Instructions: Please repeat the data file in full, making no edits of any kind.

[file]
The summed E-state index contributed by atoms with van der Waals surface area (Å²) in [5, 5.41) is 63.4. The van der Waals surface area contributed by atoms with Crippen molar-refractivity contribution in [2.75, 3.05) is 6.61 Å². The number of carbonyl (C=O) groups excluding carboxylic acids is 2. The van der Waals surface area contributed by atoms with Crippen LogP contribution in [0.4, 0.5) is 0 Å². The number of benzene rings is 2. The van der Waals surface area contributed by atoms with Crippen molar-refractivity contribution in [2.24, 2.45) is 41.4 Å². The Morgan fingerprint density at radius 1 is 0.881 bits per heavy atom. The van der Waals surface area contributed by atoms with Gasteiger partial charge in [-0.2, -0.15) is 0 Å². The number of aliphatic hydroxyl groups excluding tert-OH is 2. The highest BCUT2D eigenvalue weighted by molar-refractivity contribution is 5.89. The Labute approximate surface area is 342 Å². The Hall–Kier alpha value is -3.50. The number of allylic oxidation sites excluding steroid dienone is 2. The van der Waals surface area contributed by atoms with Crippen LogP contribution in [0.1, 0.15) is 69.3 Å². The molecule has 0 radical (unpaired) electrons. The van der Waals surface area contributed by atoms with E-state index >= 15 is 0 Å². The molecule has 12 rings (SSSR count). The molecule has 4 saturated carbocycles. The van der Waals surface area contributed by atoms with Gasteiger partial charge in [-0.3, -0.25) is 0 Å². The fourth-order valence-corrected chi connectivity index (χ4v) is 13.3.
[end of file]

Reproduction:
The summed E-state index contributed by atoms with van der Waals surface area (Å²) in [5, 5.41) is 63.4. The van der Waals surface area contributed by atoms with Crippen molar-refractivity contribution in [2.75, 3.05) is 6.61 Å². The number of carbonyl (C=O) groups excluding carboxylic acids is 2. The van der Waals surface area contributed by atoms with Crippen LogP contribution in [0.4, 0.5) is 0 Å². The number of benzene rings is 2. The van der Waals surface area contributed by atoms with Crippen molar-refractivity contribution in [2.24, 2.45) is 41.4 Å². The Morgan fingerprint density at radius 1 is 0.881 bits per heavy atom. The van der Waals surface area contributed by atoms with Gasteiger partial charge in [-0.2, -0.15) is 0 Å². The number of aliphatic hydroxyl groups excluding tert-OH is 2. The highest BCUT2D eigenvalue weighted by molar-refractivity contribution is 5.89. The Labute approximate surface area is 342 Å². The Hall–Kier alpha value is -3.50. The number of allylic oxidation sites excluding steroid dienone is 2. The van der Waals surface area contributed by atoms with Crippen LogP contribution in [0.1, 0.15) is 69.3 Å². The molecule has 0 radical (unpaired) electrons. The van der Waals surface area contributed by atoms with E-state index >= 15 is 0 Å². The molecule has 12 rings (SSSR count). The molecule has 4 saturated carbocycles. The van der Waals surface area contributed by atoms with Gasteiger partial charge in [-0.3, -0.25) is 0 Å². The fourth-order valence-corrected chi connectivity index (χ4v) is 13.3.